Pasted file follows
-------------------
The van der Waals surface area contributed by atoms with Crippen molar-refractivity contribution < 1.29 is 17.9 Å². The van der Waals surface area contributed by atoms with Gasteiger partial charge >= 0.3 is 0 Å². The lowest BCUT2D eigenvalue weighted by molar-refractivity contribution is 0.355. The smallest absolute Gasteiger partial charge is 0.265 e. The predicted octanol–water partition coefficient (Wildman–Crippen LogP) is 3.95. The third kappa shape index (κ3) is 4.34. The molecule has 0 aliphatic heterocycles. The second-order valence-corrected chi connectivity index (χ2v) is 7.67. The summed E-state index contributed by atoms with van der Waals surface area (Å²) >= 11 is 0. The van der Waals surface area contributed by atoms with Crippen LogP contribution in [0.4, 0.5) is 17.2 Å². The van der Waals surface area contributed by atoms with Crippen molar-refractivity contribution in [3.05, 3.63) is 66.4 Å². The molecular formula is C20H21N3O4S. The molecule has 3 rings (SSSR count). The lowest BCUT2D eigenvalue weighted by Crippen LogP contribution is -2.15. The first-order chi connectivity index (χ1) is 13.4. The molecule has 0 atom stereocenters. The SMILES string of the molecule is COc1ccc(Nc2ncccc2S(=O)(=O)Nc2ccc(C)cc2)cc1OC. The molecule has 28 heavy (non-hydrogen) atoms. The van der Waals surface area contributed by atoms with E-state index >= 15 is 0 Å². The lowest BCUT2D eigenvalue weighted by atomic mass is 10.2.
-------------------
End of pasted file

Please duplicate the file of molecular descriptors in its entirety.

The van der Waals surface area contributed by atoms with Crippen molar-refractivity contribution < 1.29 is 17.9 Å². The van der Waals surface area contributed by atoms with Gasteiger partial charge >= 0.3 is 0 Å². The lowest BCUT2D eigenvalue weighted by molar-refractivity contribution is 0.355. The smallest absolute Gasteiger partial charge is 0.265 e. The predicted octanol–water partition coefficient (Wildman–Crippen LogP) is 3.95. The third kappa shape index (κ3) is 4.34. The molecule has 0 aliphatic heterocycles. The second-order valence-corrected chi connectivity index (χ2v) is 7.67. The summed E-state index contributed by atoms with van der Waals surface area (Å²) >= 11 is 0. The van der Waals surface area contributed by atoms with Crippen LogP contribution in [0.4, 0.5) is 17.2 Å². The van der Waals surface area contributed by atoms with Crippen molar-refractivity contribution in [3.05, 3.63) is 66.4 Å². The molecular formula is C20H21N3O4S. The molecule has 3 rings (SSSR count). The lowest BCUT2D eigenvalue weighted by Crippen LogP contribution is -2.15. The first-order chi connectivity index (χ1) is 13.4. The molecule has 0 atom stereocenters. The SMILES string of the molecule is COc1ccc(Nc2ncccc2S(=O)(=O)Nc2ccc(C)cc2)cc1OC. The molecule has 28 heavy (non-hydrogen) atoms. The van der Waals surface area contributed by atoms with E-state index >= 15 is 0 Å². The lowest BCUT2D eigenvalue weighted by atomic mass is 10.2.